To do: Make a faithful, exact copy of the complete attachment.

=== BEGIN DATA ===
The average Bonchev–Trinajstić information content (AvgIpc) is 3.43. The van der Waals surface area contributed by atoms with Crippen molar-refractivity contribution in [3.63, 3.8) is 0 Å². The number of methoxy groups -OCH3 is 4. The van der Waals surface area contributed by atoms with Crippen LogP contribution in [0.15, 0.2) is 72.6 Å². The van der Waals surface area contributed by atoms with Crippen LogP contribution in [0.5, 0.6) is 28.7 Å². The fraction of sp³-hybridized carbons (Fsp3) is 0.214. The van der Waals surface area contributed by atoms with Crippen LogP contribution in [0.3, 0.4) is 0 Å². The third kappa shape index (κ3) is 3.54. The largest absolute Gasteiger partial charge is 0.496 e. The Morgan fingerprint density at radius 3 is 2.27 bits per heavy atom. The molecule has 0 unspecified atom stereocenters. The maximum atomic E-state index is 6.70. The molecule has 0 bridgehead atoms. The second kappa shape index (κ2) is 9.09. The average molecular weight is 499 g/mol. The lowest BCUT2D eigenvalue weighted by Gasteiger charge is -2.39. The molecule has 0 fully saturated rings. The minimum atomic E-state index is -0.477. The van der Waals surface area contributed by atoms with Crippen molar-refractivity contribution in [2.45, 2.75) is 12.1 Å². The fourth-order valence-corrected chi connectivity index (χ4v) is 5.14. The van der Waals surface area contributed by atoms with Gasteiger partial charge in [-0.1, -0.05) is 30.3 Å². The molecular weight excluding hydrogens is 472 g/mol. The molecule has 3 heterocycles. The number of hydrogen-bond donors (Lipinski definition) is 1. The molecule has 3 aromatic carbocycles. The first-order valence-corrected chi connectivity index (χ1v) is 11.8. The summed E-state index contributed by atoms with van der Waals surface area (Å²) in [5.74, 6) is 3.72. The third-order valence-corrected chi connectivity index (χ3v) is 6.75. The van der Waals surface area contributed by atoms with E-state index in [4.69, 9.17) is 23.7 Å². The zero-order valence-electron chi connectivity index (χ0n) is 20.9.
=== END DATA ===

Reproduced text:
The average Bonchev–Trinajstić information content (AvgIpc) is 3.43. The van der Waals surface area contributed by atoms with Crippen molar-refractivity contribution in [3.63, 3.8) is 0 Å². The number of methoxy groups -OCH3 is 4. The van der Waals surface area contributed by atoms with Crippen LogP contribution in [0.15, 0.2) is 72.6 Å². The van der Waals surface area contributed by atoms with Crippen LogP contribution in [0.5, 0.6) is 28.7 Å². The fraction of sp³-hybridized carbons (Fsp3) is 0.214. The van der Waals surface area contributed by atoms with Crippen LogP contribution in [0.3, 0.4) is 0 Å². The third kappa shape index (κ3) is 3.54. The largest absolute Gasteiger partial charge is 0.496 e. The Morgan fingerprint density at radius 3 is 2.27 bits per heavy atom. The molecule has 0 unspecified atom stereocenters. The maximum atomic E-state index is 6.70. The molecule has 0 bridgehead atoms. The second kappa shape index (κ2) is 9.09. The average molecular weight is 499 g/mol. The lowest BCUT2D eigenvalue weighted by Gasteiger charge is -2.39. The molecule has 0 fully saturated rings. The minimum atomic E-state index is -0.477. The van der Waals surface area contributed by atoms with Crippen molar-refractivity contribution in [2.45, 2.75) is 12.1 Å². The fourth-order valence-corrected chi connectivity index (χ4v) is 5.14. The van der Waals surface area contributed by atoms with Gasteiger partial charge in [-0.1, -0.05) is 30.3 Å². The molecular weight excluding hydrogens is 472 g/mol. The molecule has 3 heterocycles. The number of hydrogen-bond donors (Lipinski definition) is 1. The molecule has 3 aromatic carbocycles. The first-order valence-corrected chi connectivity index (χ1v) is 11.8. The summed E-state index contributed by atoms with van der Waals surface area (Å²) in [5.74, 6) is 3.72. The third-order valence-corrected chi connectivity index (χ3v) is 6.75. The van der Waals surface area contributed by atoms with E-state index in [4.69, 9.17) is 23.7 Å². The zero-order valence-electron chi connectivity index (χ0n) is 20.9.